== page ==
Inside No. 9 Live – A chilling, thrilling homage to that other famous live Halloween broadcast
MAJOR SPOILERS AHEAD (seriously, don’t read this if you haven’t watched the Inside No. 9 live special):
We should have seen it coming.
Given that Inside No. 9 creators Reece Shearsmith and Steve Pemberton are a) huge horror buffs, b) responsible for some of the most darkly funny episodes in British television, and c) genius writers who refuse to be predictable, it made perfect sense for their live Halloween special Dead Line to be an elaborate homage to that other classic live Halloween broadcast. That’s right: Inside No. 9 went full Ghostwatch, and the results were terrifying.
The signs were there from the beginning. When Pemberton shuffled in as old Arthur, a kindly old man searching for the owner of a missing mobile phone, something seemed a little creaky. The look was dated, like a parody of Play For Today-style television drama, and the performances felt broad. Could this be Shearsmith and Pemberton rushing out a half-baked thriller just for the rush of broadcasting it live?
Then the sound dropped out.
Then we lost picture.
What was going on?
Like most others watching, I totally bought into it. When the BBC continuity announcer revealed technical difficulties had forced the programme to be cancelled, it felt like a huge disappointment after such build up. The unpredictability of live television meant that anything could happen, even the broadcast failing. After a few awkward moments, the continuity announcer introduced an older episode, Series 1’s magnificent silent comedy A Quiet Night In. What a shame that Shearsmith and Pemberton’s ambitious Halloween television event had ended so abruptly.
Except it hadn’t ended. It had only just begun.
A Quiet Night In started to play, but something was clearly going wrong with the broadcast. The music was running slow, creating an eerie, nightmarish effect. Something was hidden in the background – something that wasn’t present in the original episode. Was the very broadcast itself haunted?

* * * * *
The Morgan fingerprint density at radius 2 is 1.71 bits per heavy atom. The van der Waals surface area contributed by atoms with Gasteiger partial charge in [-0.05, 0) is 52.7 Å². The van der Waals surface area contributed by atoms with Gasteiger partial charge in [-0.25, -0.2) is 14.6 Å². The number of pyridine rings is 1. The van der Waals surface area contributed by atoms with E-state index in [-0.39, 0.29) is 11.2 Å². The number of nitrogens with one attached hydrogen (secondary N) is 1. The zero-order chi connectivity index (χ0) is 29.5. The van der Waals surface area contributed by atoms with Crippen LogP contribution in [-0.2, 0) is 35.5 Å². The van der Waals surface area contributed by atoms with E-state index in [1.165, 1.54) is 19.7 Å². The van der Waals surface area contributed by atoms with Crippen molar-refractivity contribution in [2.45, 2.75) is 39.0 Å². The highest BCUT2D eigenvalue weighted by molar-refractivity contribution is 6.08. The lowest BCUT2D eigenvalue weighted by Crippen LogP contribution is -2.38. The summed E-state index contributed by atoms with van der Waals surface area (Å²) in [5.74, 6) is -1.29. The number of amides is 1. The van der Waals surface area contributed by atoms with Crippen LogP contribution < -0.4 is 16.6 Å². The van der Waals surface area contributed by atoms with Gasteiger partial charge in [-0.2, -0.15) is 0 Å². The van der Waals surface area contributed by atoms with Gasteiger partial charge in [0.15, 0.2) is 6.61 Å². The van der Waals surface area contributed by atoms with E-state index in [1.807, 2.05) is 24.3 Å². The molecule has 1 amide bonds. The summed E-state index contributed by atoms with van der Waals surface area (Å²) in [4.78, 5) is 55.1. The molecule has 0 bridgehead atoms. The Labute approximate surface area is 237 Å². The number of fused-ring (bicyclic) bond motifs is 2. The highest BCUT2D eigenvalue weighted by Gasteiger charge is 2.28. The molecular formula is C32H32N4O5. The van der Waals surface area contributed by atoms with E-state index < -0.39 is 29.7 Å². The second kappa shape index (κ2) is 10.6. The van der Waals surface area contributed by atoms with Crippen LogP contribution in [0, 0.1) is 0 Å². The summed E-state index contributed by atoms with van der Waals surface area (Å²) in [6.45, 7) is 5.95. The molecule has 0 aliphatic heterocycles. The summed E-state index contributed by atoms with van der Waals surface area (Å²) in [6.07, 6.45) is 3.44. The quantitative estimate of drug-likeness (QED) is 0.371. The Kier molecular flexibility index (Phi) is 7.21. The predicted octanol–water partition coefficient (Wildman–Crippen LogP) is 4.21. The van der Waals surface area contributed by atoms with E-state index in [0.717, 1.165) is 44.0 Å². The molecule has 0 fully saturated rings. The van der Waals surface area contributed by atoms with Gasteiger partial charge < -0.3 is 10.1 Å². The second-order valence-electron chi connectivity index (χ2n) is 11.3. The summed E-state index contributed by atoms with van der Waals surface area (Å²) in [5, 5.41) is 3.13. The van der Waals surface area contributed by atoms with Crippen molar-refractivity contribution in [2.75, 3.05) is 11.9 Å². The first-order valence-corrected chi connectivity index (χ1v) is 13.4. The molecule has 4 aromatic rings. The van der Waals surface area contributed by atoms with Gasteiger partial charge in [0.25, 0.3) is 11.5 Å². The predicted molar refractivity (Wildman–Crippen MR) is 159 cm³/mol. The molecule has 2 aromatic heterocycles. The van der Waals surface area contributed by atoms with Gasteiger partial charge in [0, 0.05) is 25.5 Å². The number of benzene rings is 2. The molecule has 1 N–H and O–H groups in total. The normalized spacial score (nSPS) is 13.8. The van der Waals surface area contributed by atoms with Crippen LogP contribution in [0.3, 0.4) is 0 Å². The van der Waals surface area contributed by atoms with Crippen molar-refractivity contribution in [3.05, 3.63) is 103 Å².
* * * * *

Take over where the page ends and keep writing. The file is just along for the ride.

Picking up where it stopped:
Of course, it was all deliberate. Taking their cues from the classic 1992 Halloween broadcast Ghostwatch – a supposedly-real live documentary in which Michael Parkinson, Craig Charles and Sarah Greene investigated a family haunted by a poltergeist named Pipes – Shearsmith and Pemberton smashed through the fourth wall, telling the story of ghosts haunting the legendary Grenada Studios (where the broadcast was taking place). Merging footage from documentaries like Most Haunted and an interview the creators gave on The One Show with live footage of the ‘actors’ sitting in their dressing rooms complaining about the failed broadcast and found footage-esque shots from Shearsmith’s Go Pro, Dead Line turned out to be an unpredictable, chilling meta freak out.
While perhaps not as hilarious as previous episodes (though sly dig at Black Mirror and Shearsmith’s grumpy real life persona provided big laughs), the scares more than made up for it. Inside No. 9 rarely goes for jump scares, but the brief glimpses of ghostly spectres and slow, eerie CCTV camera footage were perfectly shiver-inducing. If anything, the broadcast could have been much longer. Had Shearsmith and Pemberton been given an hour to play with, the ghostly elements could have been really slow burn, subtly working their way into pure supernatural terror. Then again, you can always have too much of a good thing.
Whether Dead Line will work on repeats is hard to tell, as the interactive elements – the failing sound, the continuity announcer, Reece tweeting live during the show – seemed design to only truly terrify when viewed in the moment. The plot was effective but perhaps too simple, the only real ‘twist’ being the broadcast itself. Given that this was designed as a live special, it can only real be judged on its merits as a live broadcast, in which case it was truly spectacular. Proper event telly, cleverly-planned and perfectly executed to freak out unsuspecting viewers across the UK.
Inside No. 9 is back for its fifth series next year. Don’t miss it.
By Harry J. Ford
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